July 26th is the 27th anniversary of the Americans with Disabilities Act (ADA). How will Minnesotans celebrate?
Many will take part in a march to the Minnesota capitol that day, which will be followed by a rally and program. Details are elsewhere in this issue of Access Press.
Marches and rallies have long been part of the disability rights movement, in Minnesota and around the world. Civil disobedience can be a very effective way to draw attention to a cause. It’s not known when the first march for disability rights was held, but many marches predate the current disability rights movement’s start in the late 1960s and early 1970s.
Images have been preserved of some marches following World War II. Many servicemen and women sustained disabling injuries as a result of their wartime service. They were dismayed to return from wartime service, only to feel that government agencies turned their backs on them. One striking image is from a 1946 march by the Eastern Paralyzed Veterans Association. Many marchers were in wheelchairs. They carried signs stating Keep Faith in Paralyzed Vets, Don’t Break Promises and Don’t Let Us Down!
It’s interesting to note that in these images, and other images from the 1940s through mid-1960s, marchers were often well-dressed. Men often wore suits and ties, and women wore dresses.
Marches and rallies over the years have marked Disability Pride Days, International Workers Days, the International Day of People with Disabilities, GLBT Pride and other events. Marches have focused on jobs, health care, transit, housing and inclusion.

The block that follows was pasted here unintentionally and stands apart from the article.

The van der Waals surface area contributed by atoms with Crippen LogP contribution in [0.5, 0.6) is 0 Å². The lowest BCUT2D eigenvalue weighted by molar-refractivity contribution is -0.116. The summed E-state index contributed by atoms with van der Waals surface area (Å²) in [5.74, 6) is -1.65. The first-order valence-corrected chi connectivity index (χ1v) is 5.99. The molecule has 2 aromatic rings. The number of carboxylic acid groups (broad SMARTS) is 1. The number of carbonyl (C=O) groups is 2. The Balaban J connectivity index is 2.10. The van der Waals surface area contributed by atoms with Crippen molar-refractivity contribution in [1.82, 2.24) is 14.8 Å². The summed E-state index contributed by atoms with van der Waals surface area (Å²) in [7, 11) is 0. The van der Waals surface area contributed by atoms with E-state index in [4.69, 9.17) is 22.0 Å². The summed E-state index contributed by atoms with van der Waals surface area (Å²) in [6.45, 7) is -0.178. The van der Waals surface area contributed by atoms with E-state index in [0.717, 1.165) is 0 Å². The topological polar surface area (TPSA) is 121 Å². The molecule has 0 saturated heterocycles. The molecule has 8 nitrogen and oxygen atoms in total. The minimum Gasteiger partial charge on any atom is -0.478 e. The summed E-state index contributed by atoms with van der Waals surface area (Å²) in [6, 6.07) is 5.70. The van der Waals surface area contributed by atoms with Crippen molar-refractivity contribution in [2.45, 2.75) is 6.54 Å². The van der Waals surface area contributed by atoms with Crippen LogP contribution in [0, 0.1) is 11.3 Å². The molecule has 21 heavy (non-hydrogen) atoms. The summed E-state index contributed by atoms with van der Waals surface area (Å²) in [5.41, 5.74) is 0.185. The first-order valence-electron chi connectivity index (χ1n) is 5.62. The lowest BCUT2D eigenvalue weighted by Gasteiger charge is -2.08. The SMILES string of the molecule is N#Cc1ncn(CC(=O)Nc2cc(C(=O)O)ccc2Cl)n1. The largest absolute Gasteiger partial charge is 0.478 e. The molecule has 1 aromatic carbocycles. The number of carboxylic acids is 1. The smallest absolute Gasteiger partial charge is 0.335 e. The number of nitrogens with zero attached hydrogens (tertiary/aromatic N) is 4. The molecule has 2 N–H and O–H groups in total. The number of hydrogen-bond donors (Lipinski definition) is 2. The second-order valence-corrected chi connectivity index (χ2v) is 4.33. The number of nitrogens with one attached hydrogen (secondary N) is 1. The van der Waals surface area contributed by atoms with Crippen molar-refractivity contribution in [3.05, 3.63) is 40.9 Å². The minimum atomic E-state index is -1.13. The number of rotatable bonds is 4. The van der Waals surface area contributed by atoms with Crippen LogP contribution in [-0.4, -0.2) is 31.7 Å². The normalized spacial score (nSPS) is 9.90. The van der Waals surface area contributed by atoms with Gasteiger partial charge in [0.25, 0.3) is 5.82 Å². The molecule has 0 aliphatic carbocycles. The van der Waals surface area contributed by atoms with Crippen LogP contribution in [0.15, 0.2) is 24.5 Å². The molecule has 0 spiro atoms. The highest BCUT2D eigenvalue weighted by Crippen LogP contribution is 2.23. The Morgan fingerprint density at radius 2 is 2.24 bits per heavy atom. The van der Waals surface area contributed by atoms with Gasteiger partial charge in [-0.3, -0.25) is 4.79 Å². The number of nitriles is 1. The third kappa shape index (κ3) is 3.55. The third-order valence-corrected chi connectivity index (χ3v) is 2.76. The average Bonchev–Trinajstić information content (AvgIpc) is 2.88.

One of the most high-profile marches and rallies was in spring 1990 when people with disabilities dramatically crawled up the U.S. Capitol steps. That protest dramatized the barriers that face people with disabilities and drew attention to the slow pace of federal legislation affecting people with disabilities. People from more than 30 states attended that action, which dramatized the fight to get the ADA passed.
Media accounts described the action and the impatience of advocates. “Two centuries is long enough for people with disabilities to wait before the constitutional promise of justice is kept,” Justin W. Dart Jr., chairman of the President’s Committee on Employment of People with Disabilities, told the rally. “If we have to come back, perhaps we’ll simply stay until they pass [the bill],” said I. King Jordan, first deaf president of Gallaudet College for the Deaf.
Twenty-seven years later, community members are still marching and rallying for their rights.
Access Press is interested in reader submissions for the monthly History Note column, to complement the articles written by Luther Granquist and other contributors. Submissions must center on events, people and places in the history of Minnesota’s disability community. We are interested in history that focuses on all types of disability topics, so long as the history has a tie to Minnesota. We are especially interested in stories from Greater Minnesota. Please submit ideas prior to submitting full stories, as we may have covered the topic before. Contact us at email@example.com or 651-644-2133 if you have questions. The History Note is a monthly column sponsored by the Minnesota Governor’s Council on Developmental Disabilities.